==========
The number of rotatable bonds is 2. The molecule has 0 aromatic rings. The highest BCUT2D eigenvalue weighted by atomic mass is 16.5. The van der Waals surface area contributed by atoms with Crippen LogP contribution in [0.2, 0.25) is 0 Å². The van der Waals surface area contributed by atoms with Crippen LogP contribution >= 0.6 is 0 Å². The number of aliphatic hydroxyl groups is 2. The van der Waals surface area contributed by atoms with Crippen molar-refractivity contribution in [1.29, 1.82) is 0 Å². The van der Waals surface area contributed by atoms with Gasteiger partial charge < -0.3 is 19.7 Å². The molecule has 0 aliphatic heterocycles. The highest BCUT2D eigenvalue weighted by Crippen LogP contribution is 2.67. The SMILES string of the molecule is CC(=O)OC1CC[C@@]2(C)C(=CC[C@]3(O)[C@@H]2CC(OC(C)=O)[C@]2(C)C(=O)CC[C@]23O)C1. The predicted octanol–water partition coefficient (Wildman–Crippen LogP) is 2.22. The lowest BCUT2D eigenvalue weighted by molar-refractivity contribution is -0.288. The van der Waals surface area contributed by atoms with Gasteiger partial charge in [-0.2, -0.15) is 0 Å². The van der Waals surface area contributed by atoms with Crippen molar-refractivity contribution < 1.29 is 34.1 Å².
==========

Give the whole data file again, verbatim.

The number of rotatable bonds is 2. The molecule has 0 aromatic rings. The highest BCUT2D eigenvalue weighted by atomic mass is 16.5. The van der Waals surface area contributed by atoms with Crippen LogP contribution in [0.2, 0.25) is 0 Å². The van der Waals surface area contributed by atoms with Crippen LogP contribution >= 0.6 is 0 Å². The number of aliphatic hydroxyl groups is 2. The van der Waals surface area contributed by atoms with Crippen molar-refractivity contribution in [1.29, 1.82) is 0 Å². The van der Waals surface area contributed by atoms with Gasteiger partial charge < -0.3 is 19.7 Å². The molecule has 0 aliphatic heterocycles. The highest BCUT2D eigenvalue weighted by Crippen LogP contribution is 2.67. The SMILES string of the molecule is CC(=O)OC1CC[C@@]2(C)C(=CC[C@]3(O)[C@@H]2CC(OC(C)=O)[C@]2(C)C(=O)CC[C@]23O)C1. The predicted octanol–water partition coefficient (Wildman–Crippen LogP) is 2.22. The lowest BCUT2D eigenvalue weighted by molar-refractivity contribution is -0.288. The van der Waals surface area contributed by atoms with Gasteiger partial charge in [-0.2, -0.15) is 0 Å². The van der Waals surface area contributed by atoms with Crippen molar-refractivity contribution < 1.29 is 34.1 Å².